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Woomera (spear-thrower)

From Wikipedia, the free encyclopedia

The woomera in this picture is the wooden object at left
The woomera in this picture is the wooden object at left
Mokare with spear and woomera, another woomera lies at his feet.
Mokare with spear and woomera, another woomera lies at his feet.

A woomera is a wooden Australian Aboriginal spear-throwing device.[1][2][3] Similar to an atlatl, it serves as an extension of the human arm, enabling a spear to travel at a greater speed and force than possible with only the arm.


The word "woomera" comes from the Dharug language of the Eora people of the Sydney basin. The name was adopted for the town of Woomera, South Australia, founded in 1947 as the home of the Anglo-Australian Long Range Weapons Establishment, also known as the "Woomera Rocket Range". Now called RAAF Woomera Range Complex, it is considered the largest land-based test and evaluation facility in the world.[4]


The woomera is 2 to 3 feet (61 to 91 cm) in length.[5] One end is 3 inches (8 cm) wide and possessing a hollow, curved cross-section not unlike an airfoil, while the other is more pointed and has a hook. The woomera was traditionally decorated with incised or painted designs that indicated belonging to a particular linguistic group that it may be returned to if found abandoned.[citation needed]


Records show that the implement began to be used about 5,000 years ago.[6] It is still used today in some remote areas of Australia.[citation needed] Like spears and boomerangs, woomeras were traditionally used only by men. Some woomeras, especially those used in the central and western Australian deserts,[7] were multi-purpose tools.[8] Often shaped like long narrow bowls, they could be used for carrying water-soaked vegetable matter (which would not spill and could later be sucked for its moisture) as well as small food items such as little lizards or seeds. Many woomeras had a sharp stone cutting edge called a tula adze[9] attached to the end of the handle with black gum from the triodia plant. This sharp tool had many uses, such as cutting up game or other food and wood. It is supposed that the woomera could be used as a shield for protection against spears and boomerangs. The woomera is held in one hand while the other hand places the butt of the spear on the woomera's hook; the hollow curved shape facilitates this alignment without looking. The woomera doubles the length of the thrower's arm, greatly increasing the velocity of the spear. Correcting for the game animal's lateral dodging is accomplished by tilting the wing-shape woomera during the throw for last-second corrections. The kinetic energy of a spear launched from a woomera has been calculated as four times that of an arrow launched from a compound bow.[6]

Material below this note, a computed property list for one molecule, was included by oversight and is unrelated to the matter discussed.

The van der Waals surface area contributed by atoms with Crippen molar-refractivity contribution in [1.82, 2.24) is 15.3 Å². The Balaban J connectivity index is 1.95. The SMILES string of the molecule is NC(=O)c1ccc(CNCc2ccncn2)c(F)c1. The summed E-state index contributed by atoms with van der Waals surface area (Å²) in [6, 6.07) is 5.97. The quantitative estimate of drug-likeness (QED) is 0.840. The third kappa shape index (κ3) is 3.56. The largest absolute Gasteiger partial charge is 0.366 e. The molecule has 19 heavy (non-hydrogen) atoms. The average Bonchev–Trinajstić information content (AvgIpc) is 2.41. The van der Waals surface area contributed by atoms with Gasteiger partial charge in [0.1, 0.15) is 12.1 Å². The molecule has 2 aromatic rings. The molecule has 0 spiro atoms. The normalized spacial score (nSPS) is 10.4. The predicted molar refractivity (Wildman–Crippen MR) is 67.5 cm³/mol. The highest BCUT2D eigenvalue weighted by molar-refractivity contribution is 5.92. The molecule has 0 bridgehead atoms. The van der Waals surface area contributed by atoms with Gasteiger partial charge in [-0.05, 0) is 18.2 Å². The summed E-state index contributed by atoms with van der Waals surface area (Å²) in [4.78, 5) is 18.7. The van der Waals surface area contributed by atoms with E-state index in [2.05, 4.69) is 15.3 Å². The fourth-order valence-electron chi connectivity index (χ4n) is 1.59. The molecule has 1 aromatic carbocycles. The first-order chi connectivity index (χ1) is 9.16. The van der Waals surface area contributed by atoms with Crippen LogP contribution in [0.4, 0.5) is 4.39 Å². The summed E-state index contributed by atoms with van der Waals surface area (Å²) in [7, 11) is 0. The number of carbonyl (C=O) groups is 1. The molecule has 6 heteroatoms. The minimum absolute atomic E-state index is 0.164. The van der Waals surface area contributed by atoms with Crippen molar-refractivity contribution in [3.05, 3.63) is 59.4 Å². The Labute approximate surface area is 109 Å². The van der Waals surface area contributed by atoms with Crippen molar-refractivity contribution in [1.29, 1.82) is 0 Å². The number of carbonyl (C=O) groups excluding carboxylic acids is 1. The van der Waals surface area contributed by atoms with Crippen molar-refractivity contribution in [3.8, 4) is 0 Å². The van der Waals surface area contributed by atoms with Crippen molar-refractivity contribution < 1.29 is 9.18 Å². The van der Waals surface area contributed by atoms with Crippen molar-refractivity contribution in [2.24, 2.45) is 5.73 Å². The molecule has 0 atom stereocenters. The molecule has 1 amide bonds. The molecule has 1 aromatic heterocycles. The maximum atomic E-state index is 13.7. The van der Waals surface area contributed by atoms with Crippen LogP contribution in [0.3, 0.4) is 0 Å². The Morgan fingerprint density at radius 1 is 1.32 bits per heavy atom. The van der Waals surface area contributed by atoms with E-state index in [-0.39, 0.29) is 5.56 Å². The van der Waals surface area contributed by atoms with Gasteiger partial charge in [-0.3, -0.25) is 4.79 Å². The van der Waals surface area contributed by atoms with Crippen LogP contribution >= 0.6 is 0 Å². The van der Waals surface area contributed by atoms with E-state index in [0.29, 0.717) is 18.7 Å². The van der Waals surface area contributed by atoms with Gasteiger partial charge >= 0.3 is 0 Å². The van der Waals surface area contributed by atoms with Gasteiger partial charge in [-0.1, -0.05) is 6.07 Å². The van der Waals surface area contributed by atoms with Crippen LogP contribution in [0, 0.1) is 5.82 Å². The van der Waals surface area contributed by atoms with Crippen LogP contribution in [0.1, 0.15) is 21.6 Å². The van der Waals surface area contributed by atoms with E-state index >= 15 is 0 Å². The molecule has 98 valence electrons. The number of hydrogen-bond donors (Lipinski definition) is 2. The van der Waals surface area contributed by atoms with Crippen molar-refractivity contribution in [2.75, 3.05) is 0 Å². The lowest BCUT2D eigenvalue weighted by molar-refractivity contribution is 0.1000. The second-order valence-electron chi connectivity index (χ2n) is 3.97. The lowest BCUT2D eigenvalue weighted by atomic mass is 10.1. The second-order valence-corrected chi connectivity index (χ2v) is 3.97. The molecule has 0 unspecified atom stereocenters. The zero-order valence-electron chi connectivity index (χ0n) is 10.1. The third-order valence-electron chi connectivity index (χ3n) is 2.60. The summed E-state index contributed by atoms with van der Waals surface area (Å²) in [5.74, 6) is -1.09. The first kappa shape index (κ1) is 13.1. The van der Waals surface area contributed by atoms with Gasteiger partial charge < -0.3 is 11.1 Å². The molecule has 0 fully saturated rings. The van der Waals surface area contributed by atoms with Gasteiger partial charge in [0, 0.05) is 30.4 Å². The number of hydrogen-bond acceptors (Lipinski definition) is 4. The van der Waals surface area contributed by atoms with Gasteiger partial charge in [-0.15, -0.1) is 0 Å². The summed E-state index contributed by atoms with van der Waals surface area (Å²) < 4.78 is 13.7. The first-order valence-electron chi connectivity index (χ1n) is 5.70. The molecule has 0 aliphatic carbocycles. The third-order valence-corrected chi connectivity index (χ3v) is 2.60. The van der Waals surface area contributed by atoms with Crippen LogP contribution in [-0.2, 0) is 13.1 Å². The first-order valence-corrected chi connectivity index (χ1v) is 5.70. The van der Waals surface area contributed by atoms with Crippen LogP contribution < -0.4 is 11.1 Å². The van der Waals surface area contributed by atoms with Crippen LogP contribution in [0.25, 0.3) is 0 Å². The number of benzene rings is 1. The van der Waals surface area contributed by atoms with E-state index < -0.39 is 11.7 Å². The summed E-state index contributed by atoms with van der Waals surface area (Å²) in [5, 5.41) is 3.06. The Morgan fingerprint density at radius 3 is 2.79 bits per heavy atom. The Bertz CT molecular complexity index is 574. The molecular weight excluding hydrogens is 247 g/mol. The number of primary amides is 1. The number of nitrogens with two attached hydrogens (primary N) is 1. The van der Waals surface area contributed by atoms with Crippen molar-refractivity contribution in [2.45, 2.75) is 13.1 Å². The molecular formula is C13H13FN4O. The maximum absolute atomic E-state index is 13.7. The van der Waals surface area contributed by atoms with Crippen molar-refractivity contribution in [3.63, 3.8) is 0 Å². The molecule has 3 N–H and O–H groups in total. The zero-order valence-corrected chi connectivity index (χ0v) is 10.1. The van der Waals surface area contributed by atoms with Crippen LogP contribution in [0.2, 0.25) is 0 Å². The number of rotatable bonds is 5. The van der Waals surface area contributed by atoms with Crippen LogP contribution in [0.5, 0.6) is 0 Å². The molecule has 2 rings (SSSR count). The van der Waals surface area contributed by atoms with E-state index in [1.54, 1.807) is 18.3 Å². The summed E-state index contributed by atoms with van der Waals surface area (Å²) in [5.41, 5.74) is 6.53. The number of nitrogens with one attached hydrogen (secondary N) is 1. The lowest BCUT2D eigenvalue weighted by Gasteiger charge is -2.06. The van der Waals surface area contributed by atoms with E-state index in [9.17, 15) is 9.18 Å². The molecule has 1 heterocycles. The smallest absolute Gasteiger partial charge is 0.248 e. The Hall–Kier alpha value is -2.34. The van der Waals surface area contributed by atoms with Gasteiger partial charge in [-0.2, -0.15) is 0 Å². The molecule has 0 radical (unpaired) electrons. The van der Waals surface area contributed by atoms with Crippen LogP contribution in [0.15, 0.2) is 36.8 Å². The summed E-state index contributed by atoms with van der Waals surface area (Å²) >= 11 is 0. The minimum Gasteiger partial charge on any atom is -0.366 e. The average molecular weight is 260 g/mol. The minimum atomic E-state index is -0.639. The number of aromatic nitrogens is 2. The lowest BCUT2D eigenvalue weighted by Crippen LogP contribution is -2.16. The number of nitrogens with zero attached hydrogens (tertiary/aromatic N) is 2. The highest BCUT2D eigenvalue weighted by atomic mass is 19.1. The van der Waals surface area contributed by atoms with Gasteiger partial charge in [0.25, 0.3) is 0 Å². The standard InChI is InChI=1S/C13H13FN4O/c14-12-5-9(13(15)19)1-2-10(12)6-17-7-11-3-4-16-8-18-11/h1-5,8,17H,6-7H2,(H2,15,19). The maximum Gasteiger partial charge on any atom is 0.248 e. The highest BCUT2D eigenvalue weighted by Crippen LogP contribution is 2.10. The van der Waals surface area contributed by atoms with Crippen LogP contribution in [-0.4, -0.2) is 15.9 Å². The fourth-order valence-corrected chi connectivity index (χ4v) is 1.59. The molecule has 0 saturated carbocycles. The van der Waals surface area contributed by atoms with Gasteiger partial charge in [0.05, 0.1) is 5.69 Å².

1. ^ Phyllis Mary Kaberry, Aboriginal Woman, Sacred and Profane. Gregg International, Westmead, Kent 1970. p14 "The Aborigines generally use a spear-thrower (noslal) and a shovel-spear (djinad), the fashioning of which is a long and delicate process. The blade made of iron, mudagandji, must be welded into an oval shape varying from three to five ..."
  2. ^ Mitchell Rolls, Murray Johnson, Historical Dictionary of Australian Aborigines, Scarecrow Press, 2010. p157 "SPEAR-THROWER. A wooden implement that has a projection peg either carved into or secured to the butt, the spear-thrower greatly increased the range and accuracy of spears hurled by Aboriginal hunters. It could also be used for a ..."
  3. ^ Linley Erin Hall, The Laws of Motion: An Anthology Of Current Thought, 2005. p66, "In Australia the spear thrower is popularly called a woomera, one of the many Aboriginal names for a spear thrower"
  4. ^ RAAF Base Woomera Retrieved 15 July 2017.
  5. ^ Earp, G. Butler (1852). The Gold Colonies of Australia. London: Geo. Routledge & Co. p. 126.
  6. ^ a b "Extinction's group theory". The Sydney Morning Herald. Fairfax Media. 25 June 2004. Retrieved 21 October 2011.
  7. ^ Gould, Richard A. (Richard Allan) (1970). Spears and spear throwers of the Western Desert Aborigines of Australia. American Museum of Natural History, New York
  8. ^ Cundy, B. J. (1989). Formal variation in Australian spear and spearthrower technology (Vol. 546). British Archaeological Reports Ltd. Chicago
  9. ^ World Prehistory: In New Perspective

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This page was last edited on 20 August 2019, at 01:56
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